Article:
RMT urges UK government to fulfill seafarer wages ‘pledge’

RMT Union for seafarers and offshore workers protest outside the constituency office of Conservative MP Ross Thomson, Holburn Street, Aberdeen, EARLI
RMT Union for seafarers and offshore workers protest outside the constituency office of Conservative MP Ross Thomson, Holburn Street, Aberdeen, EARLI

Trade union bosses have urged the UK Government act on its pledge to enforce minimum wage payments for seafarers.

RMT said a “significant step” had been taken in its quest to tackle “the scandal of undercutting and below minimum wage rates of pay” in the maritime and offshore sectors.

The union said it had secured a “concrete government commitment” following a campaign which involved protests on the streets of Aberdeen in February.

The demonstration was part of RMT’s Save Our Seafarers campaign.

RMT was outraged by the government’s publication of guidance on seafarers’ pay in January.

It said the guide would have “no impact” and accused several oil and gas operators and vessel contractors of paying seafarers less than the national minimum wage.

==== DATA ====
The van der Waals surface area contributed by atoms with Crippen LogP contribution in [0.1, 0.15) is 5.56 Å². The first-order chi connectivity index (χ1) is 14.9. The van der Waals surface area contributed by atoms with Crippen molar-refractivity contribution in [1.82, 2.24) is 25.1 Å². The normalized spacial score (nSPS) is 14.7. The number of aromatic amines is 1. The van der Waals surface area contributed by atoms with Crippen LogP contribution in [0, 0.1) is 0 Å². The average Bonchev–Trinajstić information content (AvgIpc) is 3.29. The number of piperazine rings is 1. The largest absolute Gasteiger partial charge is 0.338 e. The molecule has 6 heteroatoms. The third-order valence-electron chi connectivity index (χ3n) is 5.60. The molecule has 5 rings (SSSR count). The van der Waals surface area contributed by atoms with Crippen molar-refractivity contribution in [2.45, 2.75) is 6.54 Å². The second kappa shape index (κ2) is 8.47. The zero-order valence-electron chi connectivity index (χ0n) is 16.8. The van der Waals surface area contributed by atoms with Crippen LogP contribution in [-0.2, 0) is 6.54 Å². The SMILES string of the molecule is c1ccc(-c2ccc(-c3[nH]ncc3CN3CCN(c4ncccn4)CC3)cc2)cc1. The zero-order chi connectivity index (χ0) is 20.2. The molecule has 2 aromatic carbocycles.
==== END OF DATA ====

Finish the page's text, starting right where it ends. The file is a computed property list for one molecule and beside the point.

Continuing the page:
The UK Transport Department has now launched a consultation on its “landmark strategy” for securing the future of the country’s maritime sector.

In the document, called Maritime 2050, the department said it was “working in a number of employment areas that will improve the working conditions and reward of personnel”.

It added: “Among these are actions to extend the national minimum wage for seafarers in territorial waters and one port voyages.”

RMT national secretary Steve Todd said: “The government must now stick to this clear commitment to extend the National Minimum Wage for seafarers working in UK territorial waters and on one port voyages to the offshore sector, as campaigned for by RMT members and in our meetings with government.

“RMT will now be stepping up our campaign for swift and effective legislation from the Government to enact this as part of our wider campaign to completely end undercutting and the scourge of nationality based pay discrimination against seafarers and offshore workers.”

RMT general secretary Mick Cash said: “We welcome the movement, at last, to apply and enforce National Minimum Wage pay rates for seafarers working between UK ports and from the UK to offshore installations.

“This is a major victory for RMT’s hard working seafarer and offshore members who continue to provide safe and secure services for passengers, businesses, the freight sector and the offshore industry.”

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